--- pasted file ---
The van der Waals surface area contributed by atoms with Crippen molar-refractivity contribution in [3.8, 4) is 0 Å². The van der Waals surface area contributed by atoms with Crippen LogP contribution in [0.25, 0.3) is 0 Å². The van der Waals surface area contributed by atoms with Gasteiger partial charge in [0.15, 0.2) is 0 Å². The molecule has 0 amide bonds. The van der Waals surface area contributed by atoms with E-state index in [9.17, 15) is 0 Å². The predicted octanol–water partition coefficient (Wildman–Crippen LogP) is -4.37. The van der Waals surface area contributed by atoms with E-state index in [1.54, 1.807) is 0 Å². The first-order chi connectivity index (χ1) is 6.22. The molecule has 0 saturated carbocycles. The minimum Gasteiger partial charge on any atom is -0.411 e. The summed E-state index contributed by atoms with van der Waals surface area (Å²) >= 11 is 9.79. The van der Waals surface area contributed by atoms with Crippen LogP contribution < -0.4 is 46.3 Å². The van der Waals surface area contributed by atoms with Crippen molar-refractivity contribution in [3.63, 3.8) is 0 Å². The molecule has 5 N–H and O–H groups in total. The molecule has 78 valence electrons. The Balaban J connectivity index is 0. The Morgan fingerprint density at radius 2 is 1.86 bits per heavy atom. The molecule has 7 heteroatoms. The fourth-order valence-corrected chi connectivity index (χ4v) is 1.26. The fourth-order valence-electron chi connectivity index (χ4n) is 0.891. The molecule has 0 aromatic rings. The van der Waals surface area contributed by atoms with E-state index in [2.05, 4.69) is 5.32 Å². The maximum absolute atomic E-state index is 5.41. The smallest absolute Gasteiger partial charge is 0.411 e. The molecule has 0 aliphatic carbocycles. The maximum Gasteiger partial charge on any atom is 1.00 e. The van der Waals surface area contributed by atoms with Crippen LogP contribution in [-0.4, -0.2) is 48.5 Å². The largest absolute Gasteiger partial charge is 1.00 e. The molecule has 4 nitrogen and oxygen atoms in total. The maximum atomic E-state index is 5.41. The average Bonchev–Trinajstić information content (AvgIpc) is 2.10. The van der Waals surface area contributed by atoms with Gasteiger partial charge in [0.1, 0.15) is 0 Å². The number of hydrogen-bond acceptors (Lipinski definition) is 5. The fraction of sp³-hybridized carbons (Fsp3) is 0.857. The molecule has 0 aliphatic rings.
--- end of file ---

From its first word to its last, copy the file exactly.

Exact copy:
The van der Waals surface area contributed by atoms with Crippen molar-refractivity contribution in [3.8, 4) is 0 Å². The van der Waals surface area contributed by atoms with Crippen LogP contribution in [0.25, 0.3) is 0 Å². The van der Waals surface area contributed by atoms with Gasteiger partial charge in [0.15, 0.2) is 0 Å². The molecule has 0 amide bonds. The van der Waals surface area contributed by atoms with E-state index in [9.17, 15) is 0 Å². The predicted octanol–water partition coefficient (Wildman–Crippen LogP) is -4.37. The van der Waals surface area contributed by atoms with E-state index in [1.54, 1.807) is 0 Å². The first-order chi connectivity index (χ1) is 6.22. The molecule has 0 saturated carbocycles. The minimum Gasteiger partial charge on any atom is -0.411 e. The summed E-state index contributed by atoms with van der Waals surface area (Å²) >= 11 is 9.79. The van der Waals surface area contributed by atoms with Crippen LogP contribution < -0.4 is 46.3 Å². The van der Waals surface area contributed by atoms with Crippen molar-refractivity contribution in [3.63, 3.8) is 0 Å². The molecule has 5 N–H and O–H groups in total. The molecule has 78 valence electrons. The Balaban J connectivity index is 0. The Morgan fingerprint density at radius 2 is 1.86 bits per heavy atom. The molecule has 7 heteroatoms. The fourth-order valence-corrected chi connectivity index (χ4v) is 1.26. The fourth-order valence-electron chi connectivity index (χ4n) is 0.891. The molecule has 0 aromatic rings. The van der Waals surface area contributed by atoms with E-state index in [2.05, 4.69) is 5.32 Å². The maximum absolute atomic E-state index is 5.41. The smallest absolute Gasteiger partial charge is 0.411 e. The molecule has 0 aliphatic carbocycles. The maximum Gasteiger partial charge on any atom is 1.00 e. The van der Waals surface area contributed by atoms with Crippen LogP contribution in [-0.4, -0.2) is 48.5 Å². The largest absolute Gasteiger partial charge is 1.00 e. The molecule has 4 nitrogen and oxygen atoms in total. The maximum atomic E-state index is 5.41. The average Bonchev–Trinajstić information content (AvgIpc) is 2.10. The van der Waals surface area contributed by atoms with Gasteiger partial charge in [0.1, 0.15) is 0 Å². The number of hydrogen-bond acceptors (Lipinski definition) is 5. The fraction of sp³-hybridized carbons (Fsp3) is 0.857. The molecule has 0 aliphatic rings.